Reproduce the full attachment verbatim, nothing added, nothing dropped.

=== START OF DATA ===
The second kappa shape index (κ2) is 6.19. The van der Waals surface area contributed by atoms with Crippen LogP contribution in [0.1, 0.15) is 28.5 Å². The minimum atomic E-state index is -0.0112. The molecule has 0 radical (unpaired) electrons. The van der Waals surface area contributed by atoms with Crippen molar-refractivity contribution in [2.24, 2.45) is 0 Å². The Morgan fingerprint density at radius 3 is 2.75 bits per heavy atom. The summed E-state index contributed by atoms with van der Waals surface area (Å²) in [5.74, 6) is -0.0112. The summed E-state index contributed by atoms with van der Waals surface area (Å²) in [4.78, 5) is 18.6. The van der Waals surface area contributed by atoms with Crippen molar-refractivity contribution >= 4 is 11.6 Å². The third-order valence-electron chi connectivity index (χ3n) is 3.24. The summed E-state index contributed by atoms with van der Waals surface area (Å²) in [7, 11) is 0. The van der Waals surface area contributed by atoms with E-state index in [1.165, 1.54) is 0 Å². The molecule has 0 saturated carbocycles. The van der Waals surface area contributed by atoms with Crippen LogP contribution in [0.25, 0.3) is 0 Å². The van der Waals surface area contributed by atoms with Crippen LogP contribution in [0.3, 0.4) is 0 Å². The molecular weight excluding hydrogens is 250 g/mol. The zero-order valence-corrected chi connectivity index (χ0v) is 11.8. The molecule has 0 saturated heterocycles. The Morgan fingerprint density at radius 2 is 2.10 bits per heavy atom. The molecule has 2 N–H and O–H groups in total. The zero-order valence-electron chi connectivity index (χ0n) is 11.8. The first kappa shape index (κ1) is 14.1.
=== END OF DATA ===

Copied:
The second kappa shape index (κ2) is 6.19. The van der Waals surface area contributed by atoms with Crippen LogP contribution in [0.1, 0.15) is 28.5 Å². The minimum atomic E-state index is -0.0112. The molecule has 0 radical (unpaired) electrons. The van der Waals surface area contributed by atoms with Crippen molar-refractivity contribution in [2.24, 2.45) is 0 Å². The Morgan fingerprint density at radius 3 is 2.75 bits per heavy atom. The summed E-state index contributed by atoms with van der Waals surface area (Å²) in [5.74, 6) is -0.0112. The summed E-state index contributed by atoms with van der Waals surface area (Å²) in [4.78, 5) is 18.6. The van der Waals surface area contributed by atoms with Crippen molar-refractivity contribution >= 4 is 11.6 Å². The third-order valence-electron chi connectivity index (χ3n) is 3.24. The summed E-state index contributed by atoms with van der Waals surface area (Å²) in [7, 11) is 0. The van der Waals surface area contributed by atoms with E-state index in [1.165, 1.54) is 0 Å². The molecule has 0 saturated carbocycles. The van der Waals surface area contributed by atoms with Crippen LogP contribution in [0.25, 0.3) is 0 Å². The van der Waals surface area contributed by atoms with Crippen LogP contribution in [0.3, 0.4) is 0 Å². The molecular weight excluding hydrogens is 250 g/mol. The zero-order valence-corrected chi connectivity index (χ0v) is 11.8. The molecule has 0 saturated heterocycles. The Morgan fingerprint density at radius 2 is 2.10 bits per heavy atom. The molecule has 2 N–H and O–H groups in total. The zero-order valence-electron chi connectivity index (χ0n) is 11.8. The first kappa shape index (κ1) is 14.1.